Local students, families begin the road back from pandemic unemployment

A help wanted sign hangs outside a local Plainfield restaurant. “The loss of my dad’s job made the family realize how dependent we are upon his living wage. He was out of work for a couple months,” junior Yazmin Santillian said. Photo by Saba Ahmed.

The pandemic has devastated Americans’ lives in more ways than one, worsening mental health, contributing to social isolation, and challenging students with the struggles of remote learning. Those were effects of the pandemic nationwide, and the Oswego community was not immune to them.

According to a report published by CNN, unemployment claims skyrocketed to a peak of 23 million in the spring of 2020, right as the nation went into lockdown. Today, that rate remains at 2.7 million, according to the same report.

In a poll of approximately 500 students, 27.2% said that someone in their family endured unemployment or other financial issues due to the pandemic. This means that more than 1 in 4 students were financially impacted by COVID-19 in some way.

For junior Mel Rodriguez Mejorado, the pandemic did not just bring her the struggles of navigating through online classes and not being able to meet her friends, but it also presented the financial hardship that she and her family went through as well. Her dad owns a local granite business and her sister works at a granite company that is her family’s main source of income.

“It was difficult because no one wanted to get their floors done when there is a pandemic going on, so we were just going off the money my dad got really from plowing snow, because he plows snow in the winter. But it didn’t even snow that much over [that] winter,” Rodriguez Mejorado added. 

Additionally, according to Rodriguez Mejorado, she and her family were not able to make as much money as usual because of  her father’s business being slow.

“It was very hard for me to just sit at home while having those financial issues,” Samuel, Mel’s father added. “We still had money to have food and water and pay the bills, but we did need to use it sparingly.”

In times such as these, some families would even feel the pressure to ask for necessities, let alone luxuries.

“It was kind of difficult because I really felt like I couldn’t ask for anything, like food or clothes,” Rodriguez Mejorado said. “I was just really stressed out.”

Junior Mayah Kaushal’s father — a professor at Roosevelt University — lost his position, impacting the home as well. 

“My father was one of the 10 people laid off and given a two-week notice to leave,” Kaushal added. ”I felt upset as there was nothing I could do.”

Senior Ana Clarke’s dad runs his own business which gets a lot of its stock from China, while her mom is a Spanish teacher at East.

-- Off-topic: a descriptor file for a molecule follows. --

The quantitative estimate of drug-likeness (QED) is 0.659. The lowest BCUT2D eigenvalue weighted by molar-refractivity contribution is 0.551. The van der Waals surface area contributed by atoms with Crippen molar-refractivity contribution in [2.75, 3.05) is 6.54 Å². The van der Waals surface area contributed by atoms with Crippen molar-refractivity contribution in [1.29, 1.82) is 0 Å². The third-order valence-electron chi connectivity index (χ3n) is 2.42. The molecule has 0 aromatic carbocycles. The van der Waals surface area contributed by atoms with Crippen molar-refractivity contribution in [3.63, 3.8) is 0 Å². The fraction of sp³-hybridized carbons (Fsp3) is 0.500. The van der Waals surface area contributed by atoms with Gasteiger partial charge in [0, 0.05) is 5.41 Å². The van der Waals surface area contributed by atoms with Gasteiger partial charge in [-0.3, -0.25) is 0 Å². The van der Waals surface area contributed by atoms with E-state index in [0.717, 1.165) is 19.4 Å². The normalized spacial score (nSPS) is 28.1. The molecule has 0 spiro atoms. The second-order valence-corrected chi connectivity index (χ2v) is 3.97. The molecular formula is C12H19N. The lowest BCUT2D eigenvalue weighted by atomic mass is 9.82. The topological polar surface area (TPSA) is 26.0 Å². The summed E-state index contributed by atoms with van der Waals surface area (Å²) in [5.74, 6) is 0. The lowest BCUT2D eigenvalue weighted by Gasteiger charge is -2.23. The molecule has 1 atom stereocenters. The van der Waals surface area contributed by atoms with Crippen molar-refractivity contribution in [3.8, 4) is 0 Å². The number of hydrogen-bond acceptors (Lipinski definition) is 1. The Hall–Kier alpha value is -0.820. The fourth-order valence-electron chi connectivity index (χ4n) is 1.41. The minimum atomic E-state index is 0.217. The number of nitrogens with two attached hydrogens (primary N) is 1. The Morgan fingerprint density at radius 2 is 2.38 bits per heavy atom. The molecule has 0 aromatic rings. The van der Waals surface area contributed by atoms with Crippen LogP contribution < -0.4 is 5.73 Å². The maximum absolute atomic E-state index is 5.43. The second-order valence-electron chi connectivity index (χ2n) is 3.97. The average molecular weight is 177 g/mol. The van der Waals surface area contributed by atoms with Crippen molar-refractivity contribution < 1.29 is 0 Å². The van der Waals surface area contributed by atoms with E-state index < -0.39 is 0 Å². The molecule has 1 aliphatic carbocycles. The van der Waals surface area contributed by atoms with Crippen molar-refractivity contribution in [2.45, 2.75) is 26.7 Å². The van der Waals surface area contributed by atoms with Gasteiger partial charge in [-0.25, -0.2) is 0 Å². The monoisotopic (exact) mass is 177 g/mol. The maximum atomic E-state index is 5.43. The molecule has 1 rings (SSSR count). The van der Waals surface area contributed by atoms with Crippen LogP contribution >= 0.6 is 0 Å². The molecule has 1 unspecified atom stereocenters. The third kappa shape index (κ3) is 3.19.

“It was very hard for me to just sit at home while having those financial issues. We still had money to have food and water and pay the bills, but we did need to use it sparingly.”

Oswegoland father Samuel Rodriguez

“A lot of it was that people were buying out so much stock that by the time they went to ship it, they were out of stock, and it really just caused a [big] debt,” Clarke said. 

But not everyone was affected by the lack of employment that the pandemic brought for many. Some, like freshman Kayle Ford, indicated that her dad, who designs online courses, experienced an overload of work due to the pandemic.

“It was stressful for us because my dad … works later, working until six [in the evening]. It was rough. And then he was working late at night,” Ford said. “I was pretty upset because I couldn’t spend as much time with my dad.”

According to school counselor Ryan Duffy, a number of seniors will grapple with how to deal with the possibility of going to college next fall amidst their family’s financial situations.

“I am having more students than I typically see, that are either going to take a year to organize their plans and maybe not go directly to college to pay that tuition money cause they know it’s a lot, or they’re making the decision to stay closer to home … or attend a two-year junior college due to those financial restraints,” Duffy said.

Due to the fact that the pandemic is technically not over, some of the feelings American families will experience may become a “new normal” for them. Still, some light may shine even for those who traveled the rather dark tunnel of lockdown and the pandemic.

For Kaushal, that meant having more time with her family.

“Even though my father was really stressed, he ended up spending more time with me and my sister,” Kaushal added. “We would watch movies together and he bought us small gifts once in a while.”

But the pandemic did not entirely take away from students and their families. In some ways, the pandemic also tended to give something back.

“What we took away from it was just how much we rely on money everyday,” Samuel Rodriguez added. “Being at home just waiting it out did bring my family closer, but it had many negative effects on us. What I would say to others is to not be afraid to ask for help and to stay hopeful. I’m now working the same hours as I did before COVID and being out has helped me get more productive.”

Saba Ahmed is a staff writer for Oswego East High School’s online news magazine the Howl. This feature was co-written Kayli Link.

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